Be a Better Baker: Advice from Pastry Chef Jenny McCoy
If you’ve ever gone off book while following a baking recipe, you know the results can be disastrous. The chemistry of baking doesn’t lend itself as naturally to experimentation as cooking does — so how do the professionals do it? To answer that question we turned to Jenny McCoy, an awarding-winning pastry chef, baking instructor, and the author of Jenny McCoy’s Desserts for Every Season, who shared her advice for becoming a better, more intuitive baker.
For bakers who are comfortable with making everyday baked goods (cakes, cookies, pies), what are the skills you recommend mastering to take their baking to the next level?
Once a baker understands the techniques behind making everyday baked goods, I think the next best step to mastering their craft is to understand the functions of each of the ingredients in a recipes. I spend a lot of time with the students I teach at The Institute of Culinary Education in New York City, explaining finer points about the chemical reactions that occur when baking. For example: how different levels of gluten in flour can change the texture of a dough; how eggs add protein to dough to soften them and create structure; or why using a European butter with a higher fat makes for better sugar and egg emulsions when creaming batters.
Why is this knowledge important?
This information is incredibly helpful because it create a depth of knowledge that is common among most professional bakers — who often need to troubleshoot or adjust a recipe to work around different equipment, tools, or ingredients that might not be at the ready. It’s fairly often that I begin a recipe at home and realize about a quarter of the way through that I’m out of baking powder. But because I understand what baking powder is made of, I don’t need to run to the store; instead I can use baking soda, cream of tartar, and cornstarch. Or if I need dark brown sugar and only have light, I can add a bit of molasses to my recipe for a richer flavor. And if I’m using a conventional oven, and not convection, I might increase the temperature of my oven so my desserts bake better.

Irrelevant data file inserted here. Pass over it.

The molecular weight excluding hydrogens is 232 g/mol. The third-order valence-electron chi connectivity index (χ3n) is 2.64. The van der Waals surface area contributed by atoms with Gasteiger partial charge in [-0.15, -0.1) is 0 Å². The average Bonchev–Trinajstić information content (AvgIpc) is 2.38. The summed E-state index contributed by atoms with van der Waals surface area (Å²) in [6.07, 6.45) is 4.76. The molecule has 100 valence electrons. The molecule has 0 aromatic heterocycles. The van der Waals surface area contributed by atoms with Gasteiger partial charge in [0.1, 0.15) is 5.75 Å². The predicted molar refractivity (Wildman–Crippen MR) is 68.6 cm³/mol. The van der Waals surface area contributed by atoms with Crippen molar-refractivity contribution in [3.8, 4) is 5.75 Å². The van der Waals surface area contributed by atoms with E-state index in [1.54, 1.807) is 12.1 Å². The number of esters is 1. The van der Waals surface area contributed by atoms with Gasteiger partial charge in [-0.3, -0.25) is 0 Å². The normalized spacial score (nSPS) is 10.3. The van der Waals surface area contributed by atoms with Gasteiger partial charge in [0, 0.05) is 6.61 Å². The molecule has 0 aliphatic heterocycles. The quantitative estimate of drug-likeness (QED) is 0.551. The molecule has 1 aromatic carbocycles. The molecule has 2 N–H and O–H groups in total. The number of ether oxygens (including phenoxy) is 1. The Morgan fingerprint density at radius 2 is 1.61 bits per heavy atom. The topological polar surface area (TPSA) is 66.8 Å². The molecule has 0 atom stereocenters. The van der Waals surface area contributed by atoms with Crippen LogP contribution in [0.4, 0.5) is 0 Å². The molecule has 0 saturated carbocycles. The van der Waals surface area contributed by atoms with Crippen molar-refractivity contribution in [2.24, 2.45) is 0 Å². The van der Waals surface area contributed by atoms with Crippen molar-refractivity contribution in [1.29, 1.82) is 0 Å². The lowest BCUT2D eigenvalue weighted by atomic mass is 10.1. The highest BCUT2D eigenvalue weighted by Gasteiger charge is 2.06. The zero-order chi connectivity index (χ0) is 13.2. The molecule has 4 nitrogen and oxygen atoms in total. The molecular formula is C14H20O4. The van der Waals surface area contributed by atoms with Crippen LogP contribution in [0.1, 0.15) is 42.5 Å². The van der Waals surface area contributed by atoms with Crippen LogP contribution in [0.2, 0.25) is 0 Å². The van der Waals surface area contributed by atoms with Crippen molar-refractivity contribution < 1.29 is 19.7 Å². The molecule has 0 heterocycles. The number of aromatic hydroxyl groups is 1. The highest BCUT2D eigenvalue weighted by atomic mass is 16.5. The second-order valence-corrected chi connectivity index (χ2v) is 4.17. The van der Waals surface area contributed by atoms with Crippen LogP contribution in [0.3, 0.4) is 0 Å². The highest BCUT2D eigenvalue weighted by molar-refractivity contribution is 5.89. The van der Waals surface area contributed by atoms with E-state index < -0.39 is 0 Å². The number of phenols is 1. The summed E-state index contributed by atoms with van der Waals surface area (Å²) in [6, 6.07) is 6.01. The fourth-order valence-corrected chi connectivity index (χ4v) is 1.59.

Can you recommend any resources for learning professional baking skills?
As the former pastry chef of Chez Panisse, David Lebovitz is one of my go-tos for professional and seasonal baking tips. He does a great job of peppering his weekly blog posts with loads of information. I love reading baking and pastry cookbooks that have been published by culinary schools in the US and Europe— Frozen Desserts by Francisco Migoya and The Culinary Institute of America changed my entire perspective on ice creams, sorbets, and semifreddos. I also love the cake decorating courses at Craftsy.com, which are incredibly affordable and taught by some of the best bakers in the country, like Colette Peters. And I’ve been reading Cook’s Illustrated magazine for years, which tends to get pretty geeky with ways to perfect recipes.
What’s your best piece of advice for someone who wants to become a better baker?
Bake. Every. Day. Bake the same thing over and over until you get it just right. And when it doesn’t come out as well as you would like, remember that failure is just an early attempt at success. (That’s Theodore Roosevelt, speaking, by the way!)
Then bake that same recipe some more — making minor tweaks as you go along — so you can make it even better. And can truly call it your own.
Thank you, Jenny!
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(Images: Pernille Pedersen/Rizzoli)